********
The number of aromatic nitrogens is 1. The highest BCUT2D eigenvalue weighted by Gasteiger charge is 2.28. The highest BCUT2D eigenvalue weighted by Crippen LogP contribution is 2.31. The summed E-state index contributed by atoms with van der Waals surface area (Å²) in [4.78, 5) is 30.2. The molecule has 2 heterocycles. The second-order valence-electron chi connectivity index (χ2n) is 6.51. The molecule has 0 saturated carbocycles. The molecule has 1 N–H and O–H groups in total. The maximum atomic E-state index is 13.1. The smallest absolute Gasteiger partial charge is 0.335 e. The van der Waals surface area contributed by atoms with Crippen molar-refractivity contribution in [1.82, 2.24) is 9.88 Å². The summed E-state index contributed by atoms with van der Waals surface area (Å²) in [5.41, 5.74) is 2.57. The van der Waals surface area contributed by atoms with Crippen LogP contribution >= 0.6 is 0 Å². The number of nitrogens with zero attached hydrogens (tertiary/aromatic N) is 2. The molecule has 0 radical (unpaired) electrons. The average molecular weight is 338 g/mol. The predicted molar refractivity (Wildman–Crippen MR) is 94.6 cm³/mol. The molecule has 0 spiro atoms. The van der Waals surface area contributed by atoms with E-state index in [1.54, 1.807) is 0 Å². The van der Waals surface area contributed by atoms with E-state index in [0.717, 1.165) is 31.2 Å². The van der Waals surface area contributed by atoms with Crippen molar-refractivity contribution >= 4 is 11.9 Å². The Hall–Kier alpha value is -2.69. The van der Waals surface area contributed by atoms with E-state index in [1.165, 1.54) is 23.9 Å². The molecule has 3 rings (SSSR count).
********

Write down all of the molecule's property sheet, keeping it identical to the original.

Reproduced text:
The number of aromatic nitrogens is 1. The highest BCUT2D eigenvalue weighted by Gasteiger charge is 2.28. The highest BCUT2D eigenvalue weighted by Crippen LogP contribution is 2.31. The summed E-state index contributed by atoms with van der Waals surface area (Å²) in [4.78, 5) is 30.2. The molecule has 2 heterocycles. The second-order valence-electron chi connectivity index (χ2n) is 6.51. The molecule has 0 saturated carbocycles. The molecule has 1 N–H and O–H groups in total. The maximum atomic E-state index is 13.1. The smallest absolute Gasteiger partial charge is 0.335 e. The van der Waals surface area contributed by atoms with Crippen molar-refractivity contribution in [1.82, 2.24) is 9.88 Å². The summed E-state index contributed by atoms with van der Waals surface area (Å²) in [5.41, 5.74) is 2.57. The van der Waals surface area contributed by atoms with Crippen LogP contribution >= 0.6 is 0 Å². The number of nitrogens with zero attached hydrogens (tertiary/aromatic N) is 2. The molecule has 0 radical (unpaired) electrons. The average molecular weight is 338 g/mol. The predicted molar refractivity (Wildman–Crippen MR) is 94.6 cm³/mol. The molecule has 0 spiro atoms. The van der Waals surface area contributed by atoms with E-state index in [1.54, 1.807) is 0 Å². The van der Waals surface area contributed by atoms with E-state index in [0.717, 1.165) is 31.2 Å². The van der Waals surface area contributed by atoms with Crippen molar-refractivity contribution >= 4 is 11.9 Å². The Hall–Kier alpha value is -2.69. The van der Waals surface area contributed by atoms with E-state index in [1.165, 1.54) is 23.9 Å². The molecule has 3 rings (SSSR count).